State chancellor is leaving it up to individual districts to decide, but will encourage “some type of vaccine mandate” once a vaccine is granted full FDA approval
(Image by Ryan Barba/The Citizen)
May 11, 2021
By Jacquelyn Opalach, Features Editor
With COVID vaccines now available to all adults, higher education systems in California are weighing whether a vaccine requirement to enter campuses is necessary come this fall. At this time, leadership of the Peralta Community College District has not decided whether they will enact a vaccine requirement. Because the Food and Drug Administration hasn’t officially and fully approved a vaccine yet (right now, they’re being administered under an emergency use authorization), and because Governor Gavin Newsom and California Community Colleges Chancellor Eloy Ortiz Oakley have voiced different messages regarding reopening community college campuses, it’s still too early to tell if Peralta will choose to require students to get vaccinated.
Peralta has already announced that campuses won’t be fully open in the fall, and that the district is headed for a hybrid model that is somewhat more open than what colleges are currently offering. However, the district has not yet decided whether a vaccine requirement will dictate who can and cannot come to campuses for in-person classes.
Mark Johnson, Peralta’s Executive Director, Department of Marketing, Communication & Public Relations, confirmed with The Citizen that the district is discussing a potential vaccine requirement. On Wednesday, May 5, Johnson wrote in an email that the chancellor’s office discusses “policies and procedures for a safe return to campus” weekly at an “Emergency Operations Center” meeting between district and college leaders.
“This group has discussed vaccination policy and the possibility of requiring them for employees and students. A formal policy is being drafted and is still a work in progress and subject to collective bargaining negotiation,” Johnson wrote. “At this point, the Peralta Community College District is strongly recommending that all employees and students get the vaccination to prevent COVID-19 but we have not announced any requirements to do so.”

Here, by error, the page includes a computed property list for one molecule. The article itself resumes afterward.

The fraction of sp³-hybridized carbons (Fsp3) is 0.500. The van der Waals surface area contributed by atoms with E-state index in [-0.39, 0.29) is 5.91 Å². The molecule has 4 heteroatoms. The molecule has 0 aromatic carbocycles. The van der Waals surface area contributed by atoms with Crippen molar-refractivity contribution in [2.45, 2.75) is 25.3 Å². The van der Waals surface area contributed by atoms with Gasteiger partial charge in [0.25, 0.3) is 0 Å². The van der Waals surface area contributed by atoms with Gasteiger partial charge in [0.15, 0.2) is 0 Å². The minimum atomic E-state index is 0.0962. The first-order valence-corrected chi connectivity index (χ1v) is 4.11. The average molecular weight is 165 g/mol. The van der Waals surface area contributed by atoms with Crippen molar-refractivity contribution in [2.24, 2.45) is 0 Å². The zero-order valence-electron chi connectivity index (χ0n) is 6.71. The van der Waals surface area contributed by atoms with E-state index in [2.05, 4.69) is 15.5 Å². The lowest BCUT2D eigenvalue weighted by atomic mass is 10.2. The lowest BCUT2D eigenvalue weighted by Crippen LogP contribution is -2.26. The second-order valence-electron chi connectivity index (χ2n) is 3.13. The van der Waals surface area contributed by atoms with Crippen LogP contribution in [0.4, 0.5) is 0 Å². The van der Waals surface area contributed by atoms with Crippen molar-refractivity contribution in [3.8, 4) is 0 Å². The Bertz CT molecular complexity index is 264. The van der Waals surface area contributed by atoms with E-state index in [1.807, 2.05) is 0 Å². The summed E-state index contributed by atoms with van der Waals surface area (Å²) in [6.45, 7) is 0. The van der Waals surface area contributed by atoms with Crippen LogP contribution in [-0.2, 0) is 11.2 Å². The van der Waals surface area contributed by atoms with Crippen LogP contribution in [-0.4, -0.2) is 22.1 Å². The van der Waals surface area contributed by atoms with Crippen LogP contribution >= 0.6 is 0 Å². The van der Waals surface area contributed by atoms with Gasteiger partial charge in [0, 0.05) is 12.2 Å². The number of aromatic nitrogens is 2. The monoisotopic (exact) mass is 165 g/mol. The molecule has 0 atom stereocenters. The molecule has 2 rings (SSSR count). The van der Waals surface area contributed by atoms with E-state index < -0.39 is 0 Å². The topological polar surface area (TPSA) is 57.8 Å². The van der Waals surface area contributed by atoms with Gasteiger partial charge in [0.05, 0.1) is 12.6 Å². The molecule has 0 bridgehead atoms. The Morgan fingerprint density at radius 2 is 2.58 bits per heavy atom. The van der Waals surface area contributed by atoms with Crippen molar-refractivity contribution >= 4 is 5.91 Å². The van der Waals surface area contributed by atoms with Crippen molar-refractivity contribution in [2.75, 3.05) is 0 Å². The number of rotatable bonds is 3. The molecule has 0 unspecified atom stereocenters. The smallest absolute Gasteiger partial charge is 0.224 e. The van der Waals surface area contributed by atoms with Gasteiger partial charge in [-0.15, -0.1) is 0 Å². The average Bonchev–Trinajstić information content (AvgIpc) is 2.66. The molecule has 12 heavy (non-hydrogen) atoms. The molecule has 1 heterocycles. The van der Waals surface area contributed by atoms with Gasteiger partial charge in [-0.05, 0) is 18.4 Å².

Unlike the California State University and University of California systems, which both announced last month that to enter campuses students must be vaccinated (unless they can’t due to medical or religious reasons), California’s Community Colleges system has left it up to individual districts to decide. The state chancellor’s office published a press release about this late last month, and at a student media teleconference on Thursday, May 6, Oakley explained that “the California Community Colleges, unlike the CSU and UC, we are broken up in 73 districts, so those decisions are being made at each district.”
At the teleconference, encouraging vaccines was one of Oakley’s primary messages.
“We want students, we want faculty and we want staff to be in a position where they protect themselves and their community by getting vaccinated,” Oakley said. “So I am strongly encouraging our students — all of our students — to get vaccinated. This is incredibly important to a reopening this fall.”